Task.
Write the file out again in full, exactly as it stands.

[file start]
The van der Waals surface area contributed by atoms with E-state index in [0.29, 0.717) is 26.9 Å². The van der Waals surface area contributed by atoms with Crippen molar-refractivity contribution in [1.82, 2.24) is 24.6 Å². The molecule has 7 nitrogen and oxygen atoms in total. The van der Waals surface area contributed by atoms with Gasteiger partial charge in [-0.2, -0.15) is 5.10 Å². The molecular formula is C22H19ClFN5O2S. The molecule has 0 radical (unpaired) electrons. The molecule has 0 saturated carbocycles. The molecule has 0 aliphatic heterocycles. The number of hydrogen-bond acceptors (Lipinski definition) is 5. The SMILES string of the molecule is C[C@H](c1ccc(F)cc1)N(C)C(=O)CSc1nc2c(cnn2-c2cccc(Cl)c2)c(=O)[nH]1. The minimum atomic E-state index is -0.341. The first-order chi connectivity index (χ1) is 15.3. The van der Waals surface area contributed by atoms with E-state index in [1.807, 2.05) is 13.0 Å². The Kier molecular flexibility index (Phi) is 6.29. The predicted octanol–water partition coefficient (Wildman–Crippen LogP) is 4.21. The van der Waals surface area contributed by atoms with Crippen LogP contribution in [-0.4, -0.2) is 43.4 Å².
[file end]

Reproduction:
The van der Waals surface area contributed by atoms with E-state index in [0.29, 0.717) is 26.9 Å². The van der Waals surface area contributed by atoms with Crippen molar-refractivity contribution in [1.82, 2.24) is 24.6 Å². The molecule has 7 nitrogen and oxygen atoms in total. The van der Waals surface area contributed by atoms with Gasteiger partial charge in [-0.2, -0.15) is 5.10 Å². The molecular formula is C22H19ClFN5O2S. The molecule has 0 radical (unpaired) electrons. The molecule has 0 saturated carbocycles. The molecule has 0 aliphatic heterocycles. The number of hydrogen-bond acceptors (Lipinski definition) is 5. The SMILES string of the molecule is C[C@H](c1ccc(F)cc1)N(C)C(=O)CSc1nc2c(cnn2-c2cccc(Cl)c2)c(=O)[nH]1. The minimum atomic E-state index is -0.341. The first-order chi connectivity index (χ1) is 15.3. The van der Waals surface area contributed by atoms with E-state index in [1.807, 2.05) is 13.0 Å². The Kier molecular flexibility index (Phi) is 6.29. The predicted octanol–water partition coefficient (Wildman–Crippen LogP) is 4.21. The van der Waals surface area contributed by atoms with Crippen LogP contribution in [-0.4, -0.2) is 43.4 Å².